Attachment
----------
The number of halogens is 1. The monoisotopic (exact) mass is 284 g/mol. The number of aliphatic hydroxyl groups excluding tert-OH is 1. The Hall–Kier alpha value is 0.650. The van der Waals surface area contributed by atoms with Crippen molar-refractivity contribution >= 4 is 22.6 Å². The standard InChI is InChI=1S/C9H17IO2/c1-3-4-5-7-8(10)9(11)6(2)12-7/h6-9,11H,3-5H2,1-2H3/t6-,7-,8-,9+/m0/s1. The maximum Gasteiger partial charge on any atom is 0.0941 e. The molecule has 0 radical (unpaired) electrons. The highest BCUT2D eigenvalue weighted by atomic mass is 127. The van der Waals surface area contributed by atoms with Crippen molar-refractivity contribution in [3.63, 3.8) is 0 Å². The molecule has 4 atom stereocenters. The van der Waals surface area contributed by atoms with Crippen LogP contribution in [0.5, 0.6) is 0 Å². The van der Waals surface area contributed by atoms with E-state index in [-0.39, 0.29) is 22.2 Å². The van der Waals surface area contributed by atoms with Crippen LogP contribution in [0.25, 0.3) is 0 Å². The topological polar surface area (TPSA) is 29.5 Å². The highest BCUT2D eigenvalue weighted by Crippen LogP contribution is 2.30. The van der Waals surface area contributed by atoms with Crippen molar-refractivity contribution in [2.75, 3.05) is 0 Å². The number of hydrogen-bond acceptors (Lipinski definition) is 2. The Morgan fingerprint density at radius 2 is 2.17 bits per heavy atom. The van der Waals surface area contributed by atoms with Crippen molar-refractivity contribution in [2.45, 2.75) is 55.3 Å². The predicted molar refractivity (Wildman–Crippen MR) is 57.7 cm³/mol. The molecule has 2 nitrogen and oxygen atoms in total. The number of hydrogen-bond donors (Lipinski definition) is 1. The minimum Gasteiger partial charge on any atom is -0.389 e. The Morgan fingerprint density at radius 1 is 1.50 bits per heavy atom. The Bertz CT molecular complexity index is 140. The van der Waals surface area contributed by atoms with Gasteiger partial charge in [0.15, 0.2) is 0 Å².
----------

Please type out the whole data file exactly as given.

The number of halogens is 1. The monoisotopic (exact) mass is 284 g/mol. The number of aliphatic hydroxyl groups excluding tert-OH is 1. The Hall–Kier alpha value is 0.650. The van der Waals surface area contributed by atoms with Crippen molar-refractivity contribution >= 4 is 22.6 Å². The standard InChI is InChI=1S/C9H17IO2/c1-3-4-5-7-8(10)9(11)6(2)12-7/h6-9,11H,3-5H2,1-2H3/t6-,7-,8-,9+/m0/s1. The maximum Gasteiger partial charge on any atom is 0.0941 e. The molecule has 0 radical (unpaired) electrons. The highest BCUT2D eigenvalue weighted by atomic mass is 127. The van der Waals surface area contributed by atoms with Crippen molar-refractivity contribution in [3.63, 3.8) is 0 Å². The molecule has 4 atom stereocenters. The van der Waals surface area contributed by atoms with Crippen LogP contribution in [0.5, 0.6) is 0 Å². The van der Waals surface area contributed by atoms with E-state index in [-0.39, 0.29) is 22.2 Å². The van der Waals surface area contributed by atoms with Crippen LogP contribution in [0.25, 0.3) is 0 Å². The topological polar surface area (TPSA) is 29.5 Å². The highest BCUT2D eigenvalue weighted by Crippen LogP contribution is 2.30. The van der Waals surface area contributed by atoms with Crippen molar-refractivity contribution in [2.75, 3.05) is 0 Å². The number of hydrogen-bond acceptors (Lipinski definition) is 2. The Morgan fingerprint density at radius 2 is 2.17 bits per heavy atom. The van der Waals surface area contributed by atoms with Crippen molar-refractivity contribution in [2.45, 2.75) is 55.3 Å². The predicted molar refractivity (Wildman–Crippen MR) is 57.7 cm³/mol. The molecule has 2 nitrogen and oxygen atoms in total. The number of hydrogen-bond donors (Lipinski definition) is 1. The minimum Gasteiger partial charge on any atom is -0.389 e. The Morgan fingerprint density at radius 1 is 1.50 bits per heavy atom. The Bertz CT molecular complexity index is 140. The van der Waals surface area contributed by atoms with Gasteiger partial charge in [0.15, 0.2) is 0 Å².